Black And White, Or Shades Of Gray — Do Legislative Debates Change Lawmakers' Minds?
We are now solidly in the midst of the legislative session, when residents show up at committee hearings to testify in favor or against certain bills and lawmakers themselves try to convince their colleagues of their point of view through debate on the House or Senate floor. But how much convincing and mind-changing actually happens?
John Harlow with the Engagement Lab at Emerson College in Boston believes at the state, and for that matter, the federal levels, probably not that much.
Harlow says that means it’s probably easier to predict where state or federal lawmakers will land — and vote — on most issues. Harlow’s work mainly focuses on smart cities and engaging the public around tech in urban areas. And, he says, if residents really want to influence how policy-makers think and vote, city council meetings are a better bet.
But residents still show up to talk to or email their state lawmakers. And many of those lawmakers still take to the floor to debate issues — even though they may already know the outcome of a particular vote.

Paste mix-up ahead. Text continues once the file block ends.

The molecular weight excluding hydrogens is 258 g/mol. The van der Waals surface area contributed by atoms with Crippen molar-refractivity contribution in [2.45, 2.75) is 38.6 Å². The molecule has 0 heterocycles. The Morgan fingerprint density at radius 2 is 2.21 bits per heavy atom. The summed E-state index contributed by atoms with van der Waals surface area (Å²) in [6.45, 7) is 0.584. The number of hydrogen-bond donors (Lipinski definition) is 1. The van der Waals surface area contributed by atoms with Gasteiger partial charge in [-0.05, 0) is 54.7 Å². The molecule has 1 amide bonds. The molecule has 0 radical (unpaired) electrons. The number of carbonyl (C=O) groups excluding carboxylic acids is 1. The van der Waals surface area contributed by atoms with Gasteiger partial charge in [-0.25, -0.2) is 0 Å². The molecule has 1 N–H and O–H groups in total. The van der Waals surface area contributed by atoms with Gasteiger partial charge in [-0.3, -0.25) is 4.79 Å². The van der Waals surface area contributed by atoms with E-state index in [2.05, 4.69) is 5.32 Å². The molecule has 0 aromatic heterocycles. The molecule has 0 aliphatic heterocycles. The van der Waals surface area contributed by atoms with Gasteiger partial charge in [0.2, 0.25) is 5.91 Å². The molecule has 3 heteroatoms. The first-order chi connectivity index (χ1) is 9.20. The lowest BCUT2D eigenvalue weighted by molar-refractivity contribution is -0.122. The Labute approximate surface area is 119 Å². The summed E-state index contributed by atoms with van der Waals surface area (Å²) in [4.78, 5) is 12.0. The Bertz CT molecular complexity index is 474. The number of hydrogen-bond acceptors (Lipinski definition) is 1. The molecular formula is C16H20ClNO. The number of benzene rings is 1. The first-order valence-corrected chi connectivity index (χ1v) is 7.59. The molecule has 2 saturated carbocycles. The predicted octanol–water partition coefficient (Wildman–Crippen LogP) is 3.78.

Harlow says that’s partly because that’s how the system works. But, he says, there’s another, more practical reason legislators may try changing unchangeable minds.
Harlow says these kinds of speeches are often strategic and can serve as a signal — either to that lawmaker’s side that they agree on a particular issue, or to those on the other side about the potential for finding common ground. But do they work?
To find out, I sat down with two Republican former state lawmakers: Rich Crandall of Mesa and John McComish of Phoenix. Both served in each the House and Senate. And The Show started our conversation by asking Crandall what the role is of debate in a state Legislature, be it from people coming to a committee to testify, or from colleagues on the floor of the House or Senate.